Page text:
What Are Adjacent Angles? - Definition & Examples

Malcolm McKinsey
Written by
Malcolm McKinsey
Fact-checked by
Paul Mazzola

Adjacent angles definition

Adjacent angles are a pair of angles that share a common side and vertex.

Three features make adjacent angles easy to pick out:

  1. Adjacent angles exist as pairs

  2. They share a common vertex

  3. They share a common side

Adjacent angles definition
Adjacent angles definition

If the two angles only share a common vertex, then they are vertical angles. Vertical angles are a pair of opposite angles made by two intersecting lines.

What is a common vertex?

common vertex is a vertex that is shared by two angles. A vertex is the point at the intersection of any two linear constructions.

  • Line

  • Line segment

  • Ray

You can mix and match these to create vertices (the plural of vertex) in many ways:

What is a common side in geometry
What is a common side in geometry

You see vertices in the corners of polygons, as central angles in circles, and when linear constructions, like parallel lines and transversals, cross.

What is a common side in geometry?

common side is one line, ray, or line segment used to create two angles sharing the same vertex. Both angles use the common side and one other side.

What is a common side in geometry
What is a common side in geometry

Adjacent angles are always pairs and never overlap.

Let's see how one vertex of a square can demonstrate adjacent angles.

Here we have a simple square formed by four sides creating four vertices: ∠W∠H∠I, and ∠Z.

Common side of adjacent angles example
Common side of adjacent angles example

If we connect Point W with Point I, we construct diagonal WI. This creates two additional angles at Point W:

  1. ∠ZWI

  2. ∠HWI

Notice both those angles share a common vertex at Point W, and a common side, line segment WI. Angles ∠ZWI and ∠HWI are adjacent angles.

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Linear pairs

When a pair of adjacent angles create a straight line or straight angle, they are a linear pair. The sum of their angles is 180° or π radians.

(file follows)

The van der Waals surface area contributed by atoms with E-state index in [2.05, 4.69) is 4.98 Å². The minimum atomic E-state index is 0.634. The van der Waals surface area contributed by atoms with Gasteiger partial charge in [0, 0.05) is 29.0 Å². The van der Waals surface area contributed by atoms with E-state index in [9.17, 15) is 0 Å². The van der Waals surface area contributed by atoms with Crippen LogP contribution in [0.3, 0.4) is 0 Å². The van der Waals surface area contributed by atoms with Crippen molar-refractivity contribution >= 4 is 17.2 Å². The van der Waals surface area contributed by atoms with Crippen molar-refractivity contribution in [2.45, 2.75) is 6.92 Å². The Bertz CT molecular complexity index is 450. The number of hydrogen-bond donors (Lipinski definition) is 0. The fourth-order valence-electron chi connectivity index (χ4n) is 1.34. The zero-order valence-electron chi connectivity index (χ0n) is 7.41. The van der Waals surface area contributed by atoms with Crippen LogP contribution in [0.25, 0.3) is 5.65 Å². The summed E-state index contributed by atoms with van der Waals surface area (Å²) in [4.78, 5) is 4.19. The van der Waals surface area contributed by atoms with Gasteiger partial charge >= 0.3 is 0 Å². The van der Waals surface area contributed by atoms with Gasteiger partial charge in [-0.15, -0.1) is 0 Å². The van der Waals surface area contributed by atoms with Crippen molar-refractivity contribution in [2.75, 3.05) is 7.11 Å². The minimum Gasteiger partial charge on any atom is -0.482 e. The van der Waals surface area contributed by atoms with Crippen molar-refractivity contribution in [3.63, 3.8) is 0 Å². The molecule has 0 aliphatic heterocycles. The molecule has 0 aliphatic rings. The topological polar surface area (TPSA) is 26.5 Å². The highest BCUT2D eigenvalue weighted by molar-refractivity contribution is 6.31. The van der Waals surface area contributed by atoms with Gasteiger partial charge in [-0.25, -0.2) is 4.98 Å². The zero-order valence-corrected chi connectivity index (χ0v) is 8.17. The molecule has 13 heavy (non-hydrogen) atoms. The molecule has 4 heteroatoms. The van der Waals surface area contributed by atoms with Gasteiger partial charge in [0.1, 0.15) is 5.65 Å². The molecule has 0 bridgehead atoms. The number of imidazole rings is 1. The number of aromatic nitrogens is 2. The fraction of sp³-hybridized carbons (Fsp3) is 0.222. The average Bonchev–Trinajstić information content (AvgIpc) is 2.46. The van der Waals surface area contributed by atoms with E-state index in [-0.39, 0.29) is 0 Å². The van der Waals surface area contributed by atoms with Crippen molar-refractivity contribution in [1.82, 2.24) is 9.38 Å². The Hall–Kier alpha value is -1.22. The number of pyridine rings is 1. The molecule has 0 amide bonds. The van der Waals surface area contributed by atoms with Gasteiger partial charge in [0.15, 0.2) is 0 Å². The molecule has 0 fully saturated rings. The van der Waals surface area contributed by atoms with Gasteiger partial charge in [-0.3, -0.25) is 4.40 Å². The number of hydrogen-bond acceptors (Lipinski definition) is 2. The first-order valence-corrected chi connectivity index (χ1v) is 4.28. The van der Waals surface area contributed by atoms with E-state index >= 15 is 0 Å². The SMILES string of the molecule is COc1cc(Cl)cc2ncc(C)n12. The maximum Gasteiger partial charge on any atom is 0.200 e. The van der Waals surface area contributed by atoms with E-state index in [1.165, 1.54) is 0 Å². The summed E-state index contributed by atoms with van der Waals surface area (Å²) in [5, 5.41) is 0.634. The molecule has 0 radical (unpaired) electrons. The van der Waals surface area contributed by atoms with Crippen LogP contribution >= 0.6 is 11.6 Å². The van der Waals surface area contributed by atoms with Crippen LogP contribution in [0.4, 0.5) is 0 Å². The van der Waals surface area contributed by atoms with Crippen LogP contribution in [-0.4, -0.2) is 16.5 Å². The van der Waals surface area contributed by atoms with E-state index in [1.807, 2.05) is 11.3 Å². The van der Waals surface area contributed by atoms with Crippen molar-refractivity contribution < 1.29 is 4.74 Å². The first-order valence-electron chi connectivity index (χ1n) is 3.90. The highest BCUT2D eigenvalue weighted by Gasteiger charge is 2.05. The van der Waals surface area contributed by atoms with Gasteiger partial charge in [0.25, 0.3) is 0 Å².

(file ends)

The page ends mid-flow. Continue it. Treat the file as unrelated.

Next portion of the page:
Angles that sum to 180° are called supplementary angles. Here is a linear pair. See if you can identify the common side and common vertex:

Adjacent angles creating linear pair
Adjacent angles creating linear pair

Ray AT is the common ray of both angles. Did you identify ∠A as the common vertex?

Parallel lines and transversals

Here are parallel lines CP and MN cut by transversal IK. Where the transversal cuts across them, we have points H and U:

Parallel lines and a transversal
Parallel lines and a transversal

Not only does this construction form eight pairs of angles (adjacent angles), but all those pairs are also linear pairs! Which angles are adjacent angles?

  1. ∠CHI and ∠PHI

  2. ∠CHI and ∠CHU

  3. ∠PHI and ∠PHU

  4. ∠CHU and ∠PHU

  5. ∠MUK and ∠NUK

  6. ∠MUH and ∠NUH

  7. ∠MUH and ∠MUK

  8. ∠NUH and ∠NUK

These are all examples of adjacent angles. Adjacent angles can help prove that lines are parallel.

Adjacent angles example

May 12 is the birthday of Maryam Mirzakhani, a famous mathematician who studied a special kind of geometry called hyperbolic geometry. To celebrate her work, your math club bakes a birthday cake and puts you in charge of slicing it into eighths:

Adjacent angles examples
Adjacent angles examples

Are all the angles of Maryam's cake adjacent angles?

Well, no. ∠IMY is adjacent to both ∠RMI and ∠YMN, but notice that ∠RMI is not adjacent to ∠YMN, even if both angles share vertex M.

Angle relationships like adjacent angles must share both a common vertex (Point M) and a common side. ∠RMI shares no common side with ∠YMN.

Can you find any linear pairs in Maryam's cake? We hope so! For each diameter of Maryam's cake, three linear pairs exist!

To see that, we can take just one line segment, YA, as an example. You can create the straight line YA with these three linear pairs:

  1. ∠YMI and ∠IMA

  2. ∠YMR and ∠RMA

  3. ∠YMZ and ∠ZMA

Adjacent angles are two angles sharing a common vertex and a common side. They appear in many places but are prominent in parallel lines cut by transversals.